Danielle Sanchez
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Virtual Interviews: Talking to a Screen

Major production companies get thousands of applications for their incredible internship opportunities, which means someone has to look through all of them and select who should move on to the next round: the interview. Many of these companies have decided to get to know candidates through pre-filmed interviews. These commonly include timed verbal and sometimes written responses. Talking to a screen with no one to build an authentic conversation with is difficult, especially when trying to make a good impression on whoever will be watching your interview. This article contains some things I’ve learned while completing pre-filmed interviews with NBCUniversal.

1. Know the Virtual Interview Platform

There are many different virtual platforms used to conduct pre-taped interviews. Whatever the forum might be, look it up, read about it, and take a look at it on your own before clicking the link and entering the interview process. Make sure to find out how many chances that website usually gives and what the page set-up is like. The most common platform I have come across is TaketheInterview.com, which consists of both recorded and typed interview options. It is simple to use and provides practice questions that pertain to the type of interview you will be completing.

Image via Greenhouse

2. Utilize Interview Stream

Interview Stream is a platform often used by college career centers to help students practice their interviewing skills, and better yet, you’re talking into a camera, just like the real interview! Whether you are on campus this semester or not, your college probably has some kind of career center with resources either in-person or online. Interview Stream has a wide selection of practice interviews, from medical school applications to general “get to know you” interviews. Afterward, you can privately share your interview with others, and they can provide feedback in the comments section.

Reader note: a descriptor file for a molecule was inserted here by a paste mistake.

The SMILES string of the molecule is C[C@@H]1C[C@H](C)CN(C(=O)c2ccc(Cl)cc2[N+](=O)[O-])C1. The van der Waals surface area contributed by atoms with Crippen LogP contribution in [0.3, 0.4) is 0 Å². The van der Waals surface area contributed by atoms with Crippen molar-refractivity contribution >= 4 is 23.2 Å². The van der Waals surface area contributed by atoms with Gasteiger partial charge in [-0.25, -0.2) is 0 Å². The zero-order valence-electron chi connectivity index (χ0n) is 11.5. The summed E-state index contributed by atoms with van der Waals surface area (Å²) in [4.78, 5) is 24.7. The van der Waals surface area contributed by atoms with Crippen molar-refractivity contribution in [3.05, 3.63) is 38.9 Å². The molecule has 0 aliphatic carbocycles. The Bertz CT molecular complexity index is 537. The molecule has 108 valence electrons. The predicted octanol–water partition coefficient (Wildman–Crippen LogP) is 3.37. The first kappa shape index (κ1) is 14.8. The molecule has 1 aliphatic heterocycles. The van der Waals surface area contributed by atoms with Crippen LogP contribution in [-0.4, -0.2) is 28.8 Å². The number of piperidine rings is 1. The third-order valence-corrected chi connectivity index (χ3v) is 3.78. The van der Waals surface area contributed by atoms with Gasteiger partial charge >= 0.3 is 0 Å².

3. Research the Company and Common Interview Questions

Without the natural flow of conversation, being prepared to answer questions in a designated amount of time is essential. Research the company and the position you applied for before starting the interview, write down any questions you might be asked, and prepare your potential answers. Having a split-screen of the video and your notes is not a bad idea, but ensure you’re not reading off your notes, or the reflection can be seen in your glasses. Glassdoor.com allows people who have previously interviewed at companies to rate their experience and document the questions they were asked. There is a high chance you will find honest accounts of what interviews at individual companies were like and what questions you can be expected to answer.

 

Image via Glassdoor.com

4. Always Take the Practice Interviews

Most virtual interview websites allow you to practice an infinite number of times before conducting the real interview. Always take advantage of this. More often than not, these questions are either identical or extremely close to the questions you will be asked during the real thing, and it is a perfect opportunity to practice. It also helps you get acquainted with the program, see how much time is usually offered for reading and answering questions, and rectify any camera or microphone issues. It not only will help you prepare, but it will give you more confidence going into the real thing.

5. Set Redo Boundaries

When conducting pre-taped interviews, you cannot laugh off a siren in the background or take a moment to collect your thoughts if you misspeak. You are not talking to a real person, and therefore these usual aspects of conversation are lost without an interviewer. You only have a brief period to answer each question, and the timer won’t stop for construction outside your window. Unfortunately, most interview platforms will allow only one redo of either the entire interview or each question and not allow you to pick between your attempts; when you redo a question, you must go with it. It is essential to know what the redo process is beforehand and decide what will constitute a redo and what is not worth the risk.

Image via Lifeword

With many remote classes since the COVID-19 pandemic, we are way more equipped and accustomed to working virtually. This past year and the skills above should help you nail any interview you will face. Now smile. It’s almost time for your close-up.

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